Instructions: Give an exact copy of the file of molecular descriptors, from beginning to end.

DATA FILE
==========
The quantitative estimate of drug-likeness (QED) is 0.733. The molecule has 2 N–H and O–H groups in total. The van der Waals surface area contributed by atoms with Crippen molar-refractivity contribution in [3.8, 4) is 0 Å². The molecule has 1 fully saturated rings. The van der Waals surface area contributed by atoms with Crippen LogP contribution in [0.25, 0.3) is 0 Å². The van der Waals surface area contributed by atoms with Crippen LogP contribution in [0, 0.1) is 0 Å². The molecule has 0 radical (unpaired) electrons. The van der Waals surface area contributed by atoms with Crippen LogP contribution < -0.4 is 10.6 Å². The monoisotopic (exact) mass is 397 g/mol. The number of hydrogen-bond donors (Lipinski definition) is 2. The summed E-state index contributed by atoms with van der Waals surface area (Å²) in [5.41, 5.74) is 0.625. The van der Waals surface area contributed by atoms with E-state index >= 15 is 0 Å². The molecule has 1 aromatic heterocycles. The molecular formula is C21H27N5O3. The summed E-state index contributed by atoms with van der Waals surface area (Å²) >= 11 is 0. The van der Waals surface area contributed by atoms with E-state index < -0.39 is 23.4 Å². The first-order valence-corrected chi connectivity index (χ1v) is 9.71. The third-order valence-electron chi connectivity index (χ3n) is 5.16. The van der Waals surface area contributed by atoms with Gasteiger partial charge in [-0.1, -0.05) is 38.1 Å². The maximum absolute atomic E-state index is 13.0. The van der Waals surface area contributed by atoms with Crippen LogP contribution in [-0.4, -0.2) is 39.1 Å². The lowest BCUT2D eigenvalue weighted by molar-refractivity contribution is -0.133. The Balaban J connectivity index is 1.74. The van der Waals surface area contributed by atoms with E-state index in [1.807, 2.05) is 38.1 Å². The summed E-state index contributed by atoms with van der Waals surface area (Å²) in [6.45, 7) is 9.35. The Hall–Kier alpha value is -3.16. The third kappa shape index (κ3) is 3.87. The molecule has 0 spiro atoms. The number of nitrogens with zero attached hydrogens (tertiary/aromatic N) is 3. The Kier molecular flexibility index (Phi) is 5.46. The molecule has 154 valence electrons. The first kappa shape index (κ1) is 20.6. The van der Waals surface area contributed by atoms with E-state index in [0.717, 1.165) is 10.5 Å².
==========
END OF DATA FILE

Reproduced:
The quantitative estimate of drug-likeness (QED) is 0.733. The molecule has 2 N–H and O–H groups in total. The van der Waals surface area contributed by atoms with Crippen molar-refractivity contribution in [3.8, 4) is 0 Å². The molecule has 1 fully saturated rings. The van der Waals surface area contributed by atoms with Crippen LogP contribution in [0.25, 0.3) is 0 Å². The van der Waals surface area contributed by atoms with Crippen LogP contribution in [0, 0.1) is 0 Å². The molecule has 0 radical (unpaired) electrons. The van der Waals surface area contributed by atoms with Crippen LogP contribution < -0.4 is 10.6 Å². The monoisotopic (exact) mass is 397 g/mol. The number of hydrogen-bond donors (Lipinski definition) is 2. The summed E-state index contributed by atoms with van der Waals surface area (Å²) in [5.41, 5.74) is 0.625. The van der Waals surface area contributed by atoms with E-state index >= 15 is 0 Å². The molecule has 1 aromatic heterocycles. The molecular formula is C21H27N5O3. The summed E-state index contributed by atoms with van der Waals surface area (Å²) >= 11 is 0. The van der Waals surface area contributed by atoms with E-state index < -0.39 is 23.4 Å². The first-order valence-corrected chi connectivity index (χ1v) is 9.71. The third-order valence-electron chi connectivity index (χ3n) is 5.16. The van der Waals surface area contributed by atoms with Gasteiger partial charge in [-0.1, -0.05) is 38.1 Å². The maximum absolute atomic E-state index is 13.0. The van der Waals surface area contributed by atoms with Crippen LogP contribution in [-0.4, -0.2) is 39.1 Å². The lowest BCUT2D eigenvalue weighted by molar-refractivity contribution is -0.133. The Balaban J connectivity index is 1.74. The van der Waals surface area contributed by atoms with E-state index in [1.807, 2.05) is 38.1 Å². The summed E-state index contributed by atoms with van der Waals surface area (Å²) in [6.45, 7) is 9.35. The Hall–Kier alpha value is -3.16. The third kappa shape index (κ3) is 3.87. The molecule has 0 spiro atoms. The number of nitrogens with zero attached hydrogens (tertiary/aromatic N) is 3. The Kier molecular flexibility index (Phi) is 5.46. The molecule has 154 valence electrons. The first kappa shape index (κ1) is 20.6. The van der Waals surface area contributed by atoms with E-state index in [0.717, 1.165) is 10.5 Å².